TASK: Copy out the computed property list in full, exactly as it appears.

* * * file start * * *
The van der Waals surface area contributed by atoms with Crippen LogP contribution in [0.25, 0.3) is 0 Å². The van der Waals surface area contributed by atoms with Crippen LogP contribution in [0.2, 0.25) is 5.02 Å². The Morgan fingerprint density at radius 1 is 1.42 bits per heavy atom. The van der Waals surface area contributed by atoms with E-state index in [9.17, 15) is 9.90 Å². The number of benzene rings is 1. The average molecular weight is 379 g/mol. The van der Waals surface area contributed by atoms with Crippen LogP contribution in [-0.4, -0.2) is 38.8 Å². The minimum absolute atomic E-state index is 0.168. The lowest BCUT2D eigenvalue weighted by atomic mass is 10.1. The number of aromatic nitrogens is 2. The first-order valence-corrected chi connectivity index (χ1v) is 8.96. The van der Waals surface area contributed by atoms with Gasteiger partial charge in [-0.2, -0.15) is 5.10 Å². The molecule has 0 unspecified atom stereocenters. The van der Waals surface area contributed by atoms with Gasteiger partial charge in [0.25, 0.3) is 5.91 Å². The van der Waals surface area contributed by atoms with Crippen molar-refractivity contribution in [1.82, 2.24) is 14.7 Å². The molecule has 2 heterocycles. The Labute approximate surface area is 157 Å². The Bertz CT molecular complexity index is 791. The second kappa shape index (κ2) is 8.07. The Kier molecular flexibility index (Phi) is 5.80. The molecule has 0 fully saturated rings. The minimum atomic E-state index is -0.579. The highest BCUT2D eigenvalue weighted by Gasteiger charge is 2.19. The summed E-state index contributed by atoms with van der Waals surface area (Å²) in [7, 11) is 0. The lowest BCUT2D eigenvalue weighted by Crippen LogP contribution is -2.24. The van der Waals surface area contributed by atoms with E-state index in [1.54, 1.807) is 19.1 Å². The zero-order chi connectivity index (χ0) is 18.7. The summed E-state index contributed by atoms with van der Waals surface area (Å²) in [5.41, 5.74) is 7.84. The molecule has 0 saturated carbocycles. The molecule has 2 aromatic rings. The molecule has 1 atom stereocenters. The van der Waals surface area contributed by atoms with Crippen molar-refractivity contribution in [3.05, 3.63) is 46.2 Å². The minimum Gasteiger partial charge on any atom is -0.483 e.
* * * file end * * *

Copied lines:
The van der Waals surface area contributed by atoms with Crippen LogP contribution in [0.25, 0.3) is 0 Å². The van der Waals surface area contributed by atoms with Crippen LogP contribution in [0.2, 0.25) is 5.02 Å². The Morgan fingerprint density at radius 1 is 1.42 bits per heavy atom. The van der Waals surface area contributed by atoms with E-state index in [9.17, 15) is 9.90 Å². The number of benzene rings is 1. The average molecular weight is 379 g/mol. The van der Waals surface area contributed by atoms with Crippen LogP contribution in [-0.4, -0.2) is 38.8 Å². The minimum absolute atomic E-state index is 0.168. The lowest BCUT2D eigenvalue weighted by atomic mass is 10.1. The number of aromatic nitrogens is 2. The first-order valence-corrected chi connectivity index (χ1v) is 8.96. The van der Waals surface area contributed by atoms with Gasteiger partial charge in [-0.2, -0.15) is 5.10 Å². The molecule has 0 unspecified atom stereocenters. The van der Waals surface area contributed by atoms with Gasteiger partial charge in [0.25, 0.3) is 5.91 Å². The van der Waals surface area contributed by atoms with Crippen molar-refractivity contribution in [1.82, 2.24) is 14.7 Å². The molecule has 2 heterocycles. The Labute approximate surface area is 157 Å². The Bertz CT molecular complexity index is 791. The second kappa shape index (κ2) is 8.07. The Kier molecular flexibility index (Phi) is 5.80. The molecule has 0 fully saturated rings. The minimum atomic E-state index is -0.579. The highest BCUT2D eigenvalue weighted by Gasteiger charge is 2.19. The summed E-state index contributed by atoms with van der Waals surface area (Å²) in [7, 11) is 0. The lowest BCUT2D eigenvalue weighted by Crippen LogP contribution is -2.24. The van der Waals surface area contributed by atoms with E-state index in [1.54, 1.807) is 19.1 Å². The zero-order chi connectivity index (χ0) is 18.7. The summed E-state index contributed by atoms with van der Waals surface area (Å²) in [5.41, 5.74) is 7.84. The molecule has 0 saturated carbocycles. The molecule has 2 aromatic rings. The molecule has 1 atom stereocenters. The van der Waals surface area contributed by atoms with Crippen molar-refractivity contribution in [3.05, 3.63) is 46.2 Å². The minimum Gasteiger partial charge on any atom is -0.483 e.